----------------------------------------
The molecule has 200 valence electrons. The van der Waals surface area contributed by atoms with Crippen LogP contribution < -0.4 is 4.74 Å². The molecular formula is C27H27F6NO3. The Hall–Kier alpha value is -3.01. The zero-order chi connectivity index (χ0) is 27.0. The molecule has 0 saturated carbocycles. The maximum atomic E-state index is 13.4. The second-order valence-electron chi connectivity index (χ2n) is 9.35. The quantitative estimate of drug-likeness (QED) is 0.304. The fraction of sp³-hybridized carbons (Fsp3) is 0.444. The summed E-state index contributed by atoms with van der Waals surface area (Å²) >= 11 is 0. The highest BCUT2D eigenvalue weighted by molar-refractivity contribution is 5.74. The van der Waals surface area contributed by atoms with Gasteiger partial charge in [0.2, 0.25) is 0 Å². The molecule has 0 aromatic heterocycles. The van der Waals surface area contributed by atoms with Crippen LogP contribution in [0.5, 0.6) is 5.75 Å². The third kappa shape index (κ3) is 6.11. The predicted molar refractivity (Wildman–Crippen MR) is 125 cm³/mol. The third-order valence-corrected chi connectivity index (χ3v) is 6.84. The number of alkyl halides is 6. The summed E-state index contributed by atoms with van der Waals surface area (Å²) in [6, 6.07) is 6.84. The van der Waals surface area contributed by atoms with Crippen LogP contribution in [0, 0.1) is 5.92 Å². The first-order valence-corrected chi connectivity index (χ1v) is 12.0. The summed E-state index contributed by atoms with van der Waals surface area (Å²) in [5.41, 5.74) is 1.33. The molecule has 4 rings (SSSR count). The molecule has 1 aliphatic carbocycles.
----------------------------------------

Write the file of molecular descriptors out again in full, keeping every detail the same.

The molecule has 200 valence electrons. The van der Waals surface area contributed by atoms with Crippen LogP contribution < -0.4 is 4.74 Å². The molecular formula is C27H27F6NO3. The Hall–Kier alpha value is -3.01. The zero-order chi connectivity index (χ0) is 27.0. The molecule has 0 saturated carbocycles. The maximum atomic E-state index is 13.4. The second-order valence-electron chi connectivity index (χ2n) is 9.35. The quantitative estimate of drug-likeness (QED) is 0.304. The fraction of sp³-hybridized carbons (Fsp3) is 0.444. The summed E-state index contributed by atoms with van der Waals surface area (Å²) >= 11 is 0. The highest BCUT2D eigenvalue weighted by molar-refractivity contribution is 5.74. The van der Waals surface area contributed by atoms with Gasteiger partial charge in [0.2, 0.25) is 0 Å². The molecule has 0 aromatic heterocycles. The van der Waals surface area contributed by atoms with Crippen LogP contribution in [0.5, 0.6) is 5.75 Å². The third kappa shape index (κ3) is 6.11. The predicted molar refractivity (Wildman–Crippen MR) is 125 cm³/mol. The third-order valence-corrected chi connectivity index (χ3v) is 6.84. The number of alkyl halides is 6. The summed E-state index contributed by atoms with van der Waals surface area (Å²) in [6, 6.07) is 6.84. The van der Waals surface area contributed by atoms with Crippen LogP contribution in [0, 0.1) is 5.92 Å². The first-order valence-corrected chi connectivity index (χ1v) is 12.0. The summed E-state index contributed by atoms with van der Waals surface area (Å²) in [5.41, 5.74) is 1.33. The molecule has 4 rings (SSSR count). The molecule has 1 aliphatic carbocycles.